\10\ FCMs and IBs that limit their futures business to effecting
transactions in SFPs may register with the CFTC pursuant to 7 U.S.C.
6f(a)(2). These persons will be subject to the customer
identification rule being issued by the SEC with respect to
securities brokers or dealers.
    \11\ The rule will be codified at 31 CFR 103.123.
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    As proposed, the CFTC is adding a rule in its own regulations that
will cross-reference the joint rule in 31 CFR Part 103. Specifically,
the CFTC is concurrently amending Chapter I of 17 CFR to add a new Part
42 and adopting a new rule in this Part, Rule 42.2 (Compliance with
Bank Secrecy Act).\12\ CFTC Rule 42.2 will require each FCM and IB to
comply with the applicable provisions of the BSA and the implementing
regulations, including 31 U.S.C. 5318(l) and the implementing
regulation jointly promulgated by Treasury and the CFTC at 31 CFR
103.23, requiring customer identification and verification procedures
as part of the FCM's or IB's anti-money laundering (AML) compliance
program.
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    \12\ 17 CFR 42.2.
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    Final rules governing the applicability of section 326 of the Act
to certain other financial institutions, including banks, thrifts,
credit unions, mutual funds and securities broker-dealers, are being
issued separately. Treasury, the CFTC, the SEC and the banking agencies
consulted extensively in the development of all joint rules
implementing section 326 of the Act. These agencies intend the effect
of the final rules to be uniform throughout the financial services
industry. Treasury intends to issue separate rules under section 326 of
the Act for certain non-bank financial institutions that are not
regulated by one of the Federal functional regulators.

D. Compliance Date

    Many commenters on the other proposed rules \13\ requested that
financial institutions be given adequate time to develop and implement
the requirements of any final rule adopted under section 326 of the
Act. The transition periods suggested by these commenters ranged from
60 days to two years after the publication of a final rule.
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    \13\ See supra note 5.
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    The final rule for FCMs and IBs modifies various aspects of the
proposed rule and eliminates some of the requirements that commenters
identified as being most burdensome. Nonetheless, Treasury and the CFTC
recognize that some FCMs and IBs will need time to develop and
implement the customer identification program (CIP) required by the
rule, because doing so may include various measures, such as training
staff, reprinting forms, and programming automated systems.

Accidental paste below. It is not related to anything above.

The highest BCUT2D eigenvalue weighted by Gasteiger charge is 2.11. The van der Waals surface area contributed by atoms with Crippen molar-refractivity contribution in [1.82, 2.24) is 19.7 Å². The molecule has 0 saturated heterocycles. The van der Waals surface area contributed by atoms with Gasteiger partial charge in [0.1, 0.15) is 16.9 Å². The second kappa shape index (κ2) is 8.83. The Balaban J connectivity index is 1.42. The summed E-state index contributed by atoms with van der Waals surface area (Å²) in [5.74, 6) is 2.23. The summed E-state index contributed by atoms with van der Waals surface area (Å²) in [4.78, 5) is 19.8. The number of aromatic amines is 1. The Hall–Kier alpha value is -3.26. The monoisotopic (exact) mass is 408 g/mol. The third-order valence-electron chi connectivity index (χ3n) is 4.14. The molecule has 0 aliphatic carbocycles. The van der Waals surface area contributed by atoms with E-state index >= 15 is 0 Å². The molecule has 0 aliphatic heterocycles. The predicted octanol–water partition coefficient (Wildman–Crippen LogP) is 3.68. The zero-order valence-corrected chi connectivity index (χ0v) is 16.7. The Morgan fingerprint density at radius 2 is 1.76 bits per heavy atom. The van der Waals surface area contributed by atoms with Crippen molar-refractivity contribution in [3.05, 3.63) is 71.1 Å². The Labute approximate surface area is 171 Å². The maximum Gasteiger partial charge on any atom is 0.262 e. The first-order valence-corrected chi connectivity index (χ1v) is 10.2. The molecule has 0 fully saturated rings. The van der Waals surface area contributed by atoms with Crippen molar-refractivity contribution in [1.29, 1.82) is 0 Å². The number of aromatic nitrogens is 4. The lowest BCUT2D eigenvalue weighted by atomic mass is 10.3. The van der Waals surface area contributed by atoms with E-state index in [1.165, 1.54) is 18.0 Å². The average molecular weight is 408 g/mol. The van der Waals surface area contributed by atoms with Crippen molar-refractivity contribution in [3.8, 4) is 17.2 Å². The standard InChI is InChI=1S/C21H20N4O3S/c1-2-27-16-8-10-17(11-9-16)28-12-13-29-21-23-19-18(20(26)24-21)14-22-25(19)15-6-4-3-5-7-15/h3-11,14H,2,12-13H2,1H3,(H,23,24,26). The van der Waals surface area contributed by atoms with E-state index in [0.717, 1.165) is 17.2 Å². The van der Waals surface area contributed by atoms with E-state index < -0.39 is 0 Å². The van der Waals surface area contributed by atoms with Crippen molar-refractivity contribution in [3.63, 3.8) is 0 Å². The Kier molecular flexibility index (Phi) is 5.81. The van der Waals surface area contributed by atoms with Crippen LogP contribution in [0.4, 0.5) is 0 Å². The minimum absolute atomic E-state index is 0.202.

Accordingly, although this rule will be effective 30 days after
publication, FCMs and IBs will have a transition period to implement
the rule. FCMs and IBs must fully implement their CIPs under the final
rule by October 1, 2003.\14\
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    \14\ The final CIP rules issued by Treasury and the other
Federal functional regulators also require full implementation by
October 1, 2003.
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II. The Joint Final Rule Implementing Sections 326 of the Act

A. Section-by-Section Analysis

Section 103.123(a) Definitions

    Section 103.123(a)(1) Account. The proposed rule defined
``account'' as any formal business relationship with an FCM, including,
but not limited to, any relationship established to effect transactions
in contracts of sale for future delivery, options on contracts of sale
for future delivery, or options on physicals in any commodity.\15\
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    \15\ See NPRM, 67 FR at 48337.
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    The final rule includes certain changes to this definition. First,
the reference to a ``business relationship'' has been removed from the
definition of ``account.'' This change has been made to clarify that
the rule applies to the FCM's provision of financial services,\16\

[[Page 25151]]

as opposed to general business dealings such as those established in
connection with an FCM's own operations or premises. Second, in order
to clarify the covered relationships, the final rule refers to
transactions in ``contracts of sale of a commodity for future delivery,
options on any contract of sale of a commodity for future delivery, or
options on a commodity.''
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    \16\ This term is intended to operate broadly to include all
financial services provided by an FCM. It would include, for
example, the provision of any guarantee or clearing services
provided by an FCM. It would also include an FCM's provision of
financial services involving any foreign currency futures contract,
option on any foreign currency futures contract, or option on a
foreign currency that occurs on an off-exchange basis. See 7 U.S.C.
2(c)(1)-(2).
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    Two commenters requested that the final rule codify the ``transfer
exception'' to the definition of an ``account.'' The NPRM stated that
transfers of accounts from one FCM to another that are not initiated by
the customer fall outside the scope of section 326 of the Act,\17\ and
would not be covered by the proposed rule.\18\ The final rule codifies
this exception \19\ by excluding from the definition of ``account'' any
account that an FCM acquires through an acquisition, merger, purchase
of assets, or assumption of liabilities.\20\
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    \17\ Section 326 of the Act applies with respect to persons